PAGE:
Scatter Creek South, 7 May 2020, post and photos by Dennis Plank
Scatter Creek South, 7 May 2020
I paid a quicker than desirable visit to Scatter Creek yesterday morning and chose the south unit as I’m more familiar with it. Leaving the parking area, I turned right toward the creek. The first path down toward the creek is carpeted with vines having large blue flowers. These are left over from the original residents and are ornamental Vincas. In the past, that would have been more obvious, but the house and barn were burnt down in the Scatter Creek wild fire a few years ago and most of the remnants have been removed.
Proceeding along the track that parallels the creek, the first thing that came to my attention was the Giant Camas, Camassia leichtlinii, that grows profusely in this area. At first I wasn’t sure whether it was truly the Giant Camas or whether it was just the relatively rich, well watered soil in the area, but I was soon convinced as the bud structure is considerably different.
There were several Serviceberry (Amelanchier), also known as shadbush, shadwood or shadblow, serviceberry or sarvisberry, juneberry, saskatoon, sugarplum, wild-plum or chuckley pear-take your choice, along the track. The blossom clusters on this plant look so disheveled, but on closer inspection can be seen to be made up of a tightly bunched group of rather simple flowers with the long thin petals giving them their odd look.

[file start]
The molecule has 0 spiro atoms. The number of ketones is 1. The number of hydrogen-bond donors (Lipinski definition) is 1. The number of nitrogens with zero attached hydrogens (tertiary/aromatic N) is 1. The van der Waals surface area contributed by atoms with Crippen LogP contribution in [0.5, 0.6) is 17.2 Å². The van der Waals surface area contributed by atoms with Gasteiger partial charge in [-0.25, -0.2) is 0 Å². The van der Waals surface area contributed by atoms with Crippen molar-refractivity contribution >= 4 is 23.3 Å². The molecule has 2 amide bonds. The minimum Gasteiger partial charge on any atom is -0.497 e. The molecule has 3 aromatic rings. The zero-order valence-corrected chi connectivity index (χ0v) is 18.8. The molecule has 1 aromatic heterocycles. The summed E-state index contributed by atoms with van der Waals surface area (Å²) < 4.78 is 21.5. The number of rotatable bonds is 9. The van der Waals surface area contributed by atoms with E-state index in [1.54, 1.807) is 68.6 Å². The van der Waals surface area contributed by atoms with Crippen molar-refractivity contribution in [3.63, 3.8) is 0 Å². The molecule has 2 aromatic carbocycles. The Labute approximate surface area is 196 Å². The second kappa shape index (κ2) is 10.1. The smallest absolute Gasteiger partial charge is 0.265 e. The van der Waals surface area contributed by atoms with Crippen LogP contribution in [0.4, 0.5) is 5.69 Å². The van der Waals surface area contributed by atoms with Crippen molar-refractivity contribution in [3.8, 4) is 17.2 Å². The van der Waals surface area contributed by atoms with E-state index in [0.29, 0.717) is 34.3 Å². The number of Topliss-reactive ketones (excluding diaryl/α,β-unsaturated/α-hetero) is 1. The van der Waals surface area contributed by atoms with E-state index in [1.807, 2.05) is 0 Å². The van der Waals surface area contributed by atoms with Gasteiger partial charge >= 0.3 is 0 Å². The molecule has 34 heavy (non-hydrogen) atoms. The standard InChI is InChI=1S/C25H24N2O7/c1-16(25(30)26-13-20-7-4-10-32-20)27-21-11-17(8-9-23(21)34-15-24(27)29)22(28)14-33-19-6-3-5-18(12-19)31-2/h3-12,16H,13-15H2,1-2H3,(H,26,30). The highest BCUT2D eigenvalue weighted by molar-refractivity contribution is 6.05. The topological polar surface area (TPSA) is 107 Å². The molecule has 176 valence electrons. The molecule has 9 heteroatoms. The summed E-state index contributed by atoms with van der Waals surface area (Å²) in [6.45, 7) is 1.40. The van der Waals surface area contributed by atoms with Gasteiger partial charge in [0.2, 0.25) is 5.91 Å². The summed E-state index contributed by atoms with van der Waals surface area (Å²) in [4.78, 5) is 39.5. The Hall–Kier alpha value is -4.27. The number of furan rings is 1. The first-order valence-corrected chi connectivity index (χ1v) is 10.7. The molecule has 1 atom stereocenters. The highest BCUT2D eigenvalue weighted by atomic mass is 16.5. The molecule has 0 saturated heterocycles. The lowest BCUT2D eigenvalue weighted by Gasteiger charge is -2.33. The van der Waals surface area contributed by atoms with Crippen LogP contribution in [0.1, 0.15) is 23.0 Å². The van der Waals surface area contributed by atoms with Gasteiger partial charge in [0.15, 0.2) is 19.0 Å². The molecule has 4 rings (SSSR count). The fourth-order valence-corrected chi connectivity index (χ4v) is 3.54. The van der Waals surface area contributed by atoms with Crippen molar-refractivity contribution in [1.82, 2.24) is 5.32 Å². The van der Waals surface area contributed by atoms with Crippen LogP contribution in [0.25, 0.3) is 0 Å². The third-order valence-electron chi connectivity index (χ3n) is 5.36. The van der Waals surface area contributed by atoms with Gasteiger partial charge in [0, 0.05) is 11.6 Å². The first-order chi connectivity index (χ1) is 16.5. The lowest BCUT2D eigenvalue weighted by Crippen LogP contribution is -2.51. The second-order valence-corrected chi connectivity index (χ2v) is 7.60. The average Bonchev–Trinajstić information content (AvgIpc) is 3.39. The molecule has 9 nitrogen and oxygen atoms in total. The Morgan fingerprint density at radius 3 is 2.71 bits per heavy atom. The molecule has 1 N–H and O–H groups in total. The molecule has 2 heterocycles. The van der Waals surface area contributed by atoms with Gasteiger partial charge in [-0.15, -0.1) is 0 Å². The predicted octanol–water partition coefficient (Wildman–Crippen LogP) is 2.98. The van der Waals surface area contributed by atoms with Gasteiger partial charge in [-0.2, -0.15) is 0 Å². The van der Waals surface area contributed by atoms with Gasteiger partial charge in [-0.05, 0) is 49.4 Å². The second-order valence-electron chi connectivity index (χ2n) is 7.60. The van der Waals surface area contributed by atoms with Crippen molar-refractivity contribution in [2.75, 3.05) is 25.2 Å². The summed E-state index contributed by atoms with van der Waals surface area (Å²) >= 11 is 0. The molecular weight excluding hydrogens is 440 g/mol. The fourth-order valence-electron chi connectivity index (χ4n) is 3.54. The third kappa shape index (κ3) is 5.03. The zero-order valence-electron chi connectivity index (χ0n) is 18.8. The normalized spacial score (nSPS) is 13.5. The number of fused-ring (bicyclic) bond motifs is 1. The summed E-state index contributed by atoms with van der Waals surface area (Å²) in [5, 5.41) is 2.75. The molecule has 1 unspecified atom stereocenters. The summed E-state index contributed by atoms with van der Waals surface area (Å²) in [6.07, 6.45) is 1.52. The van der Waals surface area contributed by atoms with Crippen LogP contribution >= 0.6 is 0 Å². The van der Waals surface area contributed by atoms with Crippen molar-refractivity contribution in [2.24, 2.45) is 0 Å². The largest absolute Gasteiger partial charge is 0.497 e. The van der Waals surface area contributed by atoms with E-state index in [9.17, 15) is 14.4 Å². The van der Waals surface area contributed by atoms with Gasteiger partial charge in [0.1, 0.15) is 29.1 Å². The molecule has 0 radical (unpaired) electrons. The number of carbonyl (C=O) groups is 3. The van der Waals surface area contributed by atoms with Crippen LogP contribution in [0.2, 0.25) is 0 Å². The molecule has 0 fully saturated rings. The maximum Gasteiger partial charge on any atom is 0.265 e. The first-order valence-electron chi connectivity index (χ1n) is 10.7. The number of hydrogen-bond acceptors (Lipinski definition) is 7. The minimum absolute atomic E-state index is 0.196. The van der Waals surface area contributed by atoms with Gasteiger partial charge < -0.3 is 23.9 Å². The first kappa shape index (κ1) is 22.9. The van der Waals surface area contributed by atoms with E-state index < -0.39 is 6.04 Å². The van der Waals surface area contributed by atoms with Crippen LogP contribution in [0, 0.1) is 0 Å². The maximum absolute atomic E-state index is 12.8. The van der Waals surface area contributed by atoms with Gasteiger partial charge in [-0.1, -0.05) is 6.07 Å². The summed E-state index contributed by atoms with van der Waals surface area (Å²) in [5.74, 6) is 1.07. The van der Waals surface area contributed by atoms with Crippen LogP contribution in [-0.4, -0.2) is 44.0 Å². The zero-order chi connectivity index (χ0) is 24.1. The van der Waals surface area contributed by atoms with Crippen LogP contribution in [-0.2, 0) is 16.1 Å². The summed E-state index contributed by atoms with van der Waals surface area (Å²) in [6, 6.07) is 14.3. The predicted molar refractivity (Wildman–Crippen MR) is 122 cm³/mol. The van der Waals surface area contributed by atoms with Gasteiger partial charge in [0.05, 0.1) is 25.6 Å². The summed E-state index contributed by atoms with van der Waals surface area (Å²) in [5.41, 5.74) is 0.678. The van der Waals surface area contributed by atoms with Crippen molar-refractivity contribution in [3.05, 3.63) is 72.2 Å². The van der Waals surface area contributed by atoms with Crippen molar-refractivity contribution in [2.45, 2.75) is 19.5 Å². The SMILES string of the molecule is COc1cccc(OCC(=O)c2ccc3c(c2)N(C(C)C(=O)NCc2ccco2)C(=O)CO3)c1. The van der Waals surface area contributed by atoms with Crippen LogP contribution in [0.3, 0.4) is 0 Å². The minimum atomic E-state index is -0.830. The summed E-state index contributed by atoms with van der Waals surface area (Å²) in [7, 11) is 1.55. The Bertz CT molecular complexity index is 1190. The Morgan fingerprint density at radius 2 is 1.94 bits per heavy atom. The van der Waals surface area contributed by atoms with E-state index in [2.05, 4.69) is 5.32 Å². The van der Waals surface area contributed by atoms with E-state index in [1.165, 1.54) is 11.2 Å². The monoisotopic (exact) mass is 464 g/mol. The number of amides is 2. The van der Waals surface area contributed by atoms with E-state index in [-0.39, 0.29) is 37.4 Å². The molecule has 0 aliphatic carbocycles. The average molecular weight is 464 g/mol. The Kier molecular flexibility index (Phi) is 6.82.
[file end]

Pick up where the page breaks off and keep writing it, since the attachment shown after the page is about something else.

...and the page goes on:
Once the track left the immediate vicinity of the creek, the spring flowers started appearing in clusters-how many of them from the post fire planting and how many were there before, it was difficult to tell. The violets (Viola adunca) were abundant and scattered, so I’d guess they were there before the fire.
However, I suspect the Collinsia and field chickweed (Cerastium) were seeded after the fire. It looked like someone got rather liberal with the former in this location.
When I reached the power lines, I crossed over to the south side of the central strip of oak woodland and started back toward the parking lot. Toward the beginning of the crossover, there was a large dense patch of violets on the left which I failed to photograph. Shortly after turning back, I encountered an area of Balsamroot. The plants looked healthy and there were a lot of young starts in the area, but this bloom looked a bit decrepit.
Right next to the Balsamroot was a very nice group of Harsh Paintbrush backlit by the morning sun. This was a photo worth spending a little extra time on.
A bit further on, there’s a place with a few oaks on the right side of the trail and under them was a very nice patch of Chocolate Lilies in full bloom. I was lucky to get any photographs as the wind was picking up ant they were at the end of a tall stem waving in the breeze. Focus was pretty much a guess, but a few shots came out nicely. I liked the bug riding the terminal leaf on this one.
Finally, less than 100 yards from the parking lot, I encountered a small patch of Yarrow that was already in bloom. It always amazes me how radically different the microclimates are between our location at the foot of the Black Hills and the area along I-5, about 2 ½ miles away.